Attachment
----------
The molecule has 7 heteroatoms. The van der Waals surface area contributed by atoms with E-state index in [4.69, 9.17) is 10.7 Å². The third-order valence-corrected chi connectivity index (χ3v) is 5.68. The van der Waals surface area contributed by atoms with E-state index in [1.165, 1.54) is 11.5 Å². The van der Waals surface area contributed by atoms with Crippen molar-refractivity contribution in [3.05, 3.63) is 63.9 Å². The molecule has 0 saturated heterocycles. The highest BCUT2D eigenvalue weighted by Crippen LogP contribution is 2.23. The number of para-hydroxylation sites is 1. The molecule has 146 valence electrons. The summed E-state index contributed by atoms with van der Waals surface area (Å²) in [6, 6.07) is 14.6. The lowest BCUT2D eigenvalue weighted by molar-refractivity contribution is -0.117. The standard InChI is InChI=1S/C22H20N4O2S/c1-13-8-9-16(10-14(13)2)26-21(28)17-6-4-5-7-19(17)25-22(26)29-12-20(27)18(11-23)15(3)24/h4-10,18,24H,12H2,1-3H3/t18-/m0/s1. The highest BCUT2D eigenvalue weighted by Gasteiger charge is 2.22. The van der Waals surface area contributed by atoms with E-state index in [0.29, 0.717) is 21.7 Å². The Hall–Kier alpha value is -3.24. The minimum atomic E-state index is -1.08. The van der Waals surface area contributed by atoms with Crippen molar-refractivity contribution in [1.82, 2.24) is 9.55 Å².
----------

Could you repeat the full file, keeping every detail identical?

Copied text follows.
The molecule has 7 heteroatoms. The van der Waals surface area contributed by atoms with E-state index in [4.69, 9.17) is 10.7 Å². The third-order valence-corrected chi connectivity index (χ3v) is 5.68. The van der Waals surface area contributed by atoms with E-state index in [1.165, 1.54) is 11.5 Å². The van der Waals surface area contributed by atoms with Crippen molar-refractivity contribution in [3.05, 3.63) is 63.9 Å². The molecule has 0 saturated heterocycles. The highest BCUT2D eigenvalue weighted by Crippen LogP contribution is 2.23. The number of para-hydroxylation sites is 1. The molecule has 146 valence electrons. The summed E-state index contributed by atoms with van der Waals surface area (Å²) in [6, 6.07) is 14.6. The lowest BCUT2D eigenvalue weighted by molar-refractivity contribution is -0.117. The standard InChI is InChI=1S/C22H20N4O2S/c1-13-8-9-16(10-14(13)2)26-21(28)17-6-4-5-7-19(17)25-22(26)29-12-20(27)18(11-23)15(3)24/h4-10,18,24H,12H2,1-3H3/t18-/m0/s1. The highest BCUT2D eigenvalue weighted by Gasteiger charge is 2.22. The van der Waals surface area contributed by atoms with E-state index in [0.29, 0.717) is 21.7 Å². The Hall–Kier alpha value is -3.24. The minimum atomic E-state index is -1.08. The van der Waals surface area contributed by atoms with Crippen molar-refractivity contribution in [1.82, 2.24) is 9.55 Å².